Steinman was drawn to Lincoln County School District because being mentored is part of beginning teachers’ and beginning administrators’ contracts. She became a teacher after serving in the military for eight years, which included three deployments: one to NY days after 9/11, one to Guantanamo Bay Cuba, and the last one to Iraq.

Prior to coming to Lincoln County she had accepted a teaching position in a different state that had a mentoring program for beginning teachers; however it was not supported or effective. At the end of the year she thought long and hard about leaving teaching, but wanted to give it another chance. Finding Ed Brand, Coordinator for the Oregon Troops to Teachers Program and Lincoln County School District was the right combination for Melissa. Brand’s job is to track and advocate for people like Melissa who have a desire to teach, as well as the professional preparation.

After completed two years of being mentored in Lincoln County SD Melissa is in her third year of teaching and accepted the added responsibility of being the athletic director.


Clint Rodreick - 2014 Oregon History Teacher of the Year

“I really like his teaching methods. They are different than some of the other teachers. He gets us thinking.” These words spoken by a student were focused on Clint Rodreick, a history teacher for Phoenix-Talent School District. Mr. Rodreick was chosen as the 2014 award recipient of the Oregon History Teacher of the Year. This honor and recognition begins when a group of Oregon education professionals reviews a list of potential teachers who may meet the criteria leading to the final winner. (The award is part of the Gilder Lehrman Institute of American History competition that results in a National History Teacher of the year.)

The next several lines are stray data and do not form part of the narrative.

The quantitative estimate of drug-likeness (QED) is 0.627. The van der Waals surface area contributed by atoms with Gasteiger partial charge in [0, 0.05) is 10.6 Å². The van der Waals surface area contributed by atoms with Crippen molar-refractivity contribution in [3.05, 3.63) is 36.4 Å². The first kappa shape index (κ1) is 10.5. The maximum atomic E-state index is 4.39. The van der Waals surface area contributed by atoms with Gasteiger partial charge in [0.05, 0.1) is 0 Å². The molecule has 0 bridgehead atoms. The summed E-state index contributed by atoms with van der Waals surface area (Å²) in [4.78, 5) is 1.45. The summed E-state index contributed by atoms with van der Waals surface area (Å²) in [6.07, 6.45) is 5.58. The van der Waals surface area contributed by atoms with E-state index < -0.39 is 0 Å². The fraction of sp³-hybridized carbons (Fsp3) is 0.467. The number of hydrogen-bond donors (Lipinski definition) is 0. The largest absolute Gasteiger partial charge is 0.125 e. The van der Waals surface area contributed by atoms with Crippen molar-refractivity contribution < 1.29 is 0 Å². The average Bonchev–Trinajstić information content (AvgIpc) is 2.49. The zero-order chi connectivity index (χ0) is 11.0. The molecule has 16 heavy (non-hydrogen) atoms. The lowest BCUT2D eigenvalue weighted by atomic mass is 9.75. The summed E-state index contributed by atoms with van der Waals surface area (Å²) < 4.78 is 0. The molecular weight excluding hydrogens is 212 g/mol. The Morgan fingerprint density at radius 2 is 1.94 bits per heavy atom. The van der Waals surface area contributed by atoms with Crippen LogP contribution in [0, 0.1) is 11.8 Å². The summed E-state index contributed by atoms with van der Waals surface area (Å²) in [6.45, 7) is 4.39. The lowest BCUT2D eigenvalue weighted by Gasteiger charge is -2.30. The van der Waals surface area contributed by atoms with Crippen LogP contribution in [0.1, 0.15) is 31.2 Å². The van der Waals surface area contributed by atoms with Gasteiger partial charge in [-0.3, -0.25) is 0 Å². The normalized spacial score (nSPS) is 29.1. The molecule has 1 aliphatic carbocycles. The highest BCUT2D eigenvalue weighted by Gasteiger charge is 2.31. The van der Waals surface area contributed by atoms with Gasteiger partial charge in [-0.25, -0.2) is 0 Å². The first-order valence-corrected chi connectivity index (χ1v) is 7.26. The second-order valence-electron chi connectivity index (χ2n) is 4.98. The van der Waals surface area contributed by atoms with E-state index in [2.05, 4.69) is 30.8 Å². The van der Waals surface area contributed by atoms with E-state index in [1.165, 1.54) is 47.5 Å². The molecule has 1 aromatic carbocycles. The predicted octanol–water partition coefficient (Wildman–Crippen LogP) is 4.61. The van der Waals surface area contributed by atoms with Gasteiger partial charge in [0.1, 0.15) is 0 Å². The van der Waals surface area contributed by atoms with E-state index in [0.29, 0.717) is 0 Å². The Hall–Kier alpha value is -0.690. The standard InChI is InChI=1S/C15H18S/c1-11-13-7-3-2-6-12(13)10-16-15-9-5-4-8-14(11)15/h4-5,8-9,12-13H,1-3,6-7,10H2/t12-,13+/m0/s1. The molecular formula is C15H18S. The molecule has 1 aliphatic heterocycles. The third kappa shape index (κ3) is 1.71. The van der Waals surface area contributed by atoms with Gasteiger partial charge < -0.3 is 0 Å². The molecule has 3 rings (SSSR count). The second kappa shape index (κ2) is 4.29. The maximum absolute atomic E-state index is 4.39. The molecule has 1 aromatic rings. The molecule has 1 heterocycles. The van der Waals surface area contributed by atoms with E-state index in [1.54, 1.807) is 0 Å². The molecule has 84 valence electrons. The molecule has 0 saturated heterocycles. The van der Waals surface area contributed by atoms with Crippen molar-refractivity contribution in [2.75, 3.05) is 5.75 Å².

Rodreick is in his seventh year of teaching in Phoenix-Talent and was part of the ODE Mentoring program when it was first funded by the legislature in 2008. His teaching career began at Pacific University, Forest Grove, where he learned to develop his classroom approach. He went on to earn a bachelor’s degree in history and a master’s of arts in teaching at the university. When hired into Phoenix-Talent SD his mentor helped to foster his skills and abilities to encourage students to think independently and through a variety of lenses in order to question the world around them.

When asked about his favorite lessons to teach students, Clint stated “the philosophical concepts of moral absolutism and moral relativism and having them read excerpts of what people in history said or did and whether their actions were more relativistic or absolutist.”  The point of the lesson is for kids to view history from two different perspectives and realize that the discussions today still center around to what extent is it ever appropriate to judge other cultures or societies.



Back to Oregon Mentoring Program Home

Contact Us

cepe@triwou.org

Ph: 503-838-8871

The Research Institute : Western Oregon University : 345 N. Monmouth Ave. : Monmouth, OR 97361
Contact Us: 800-438-9376 | info@triwou.org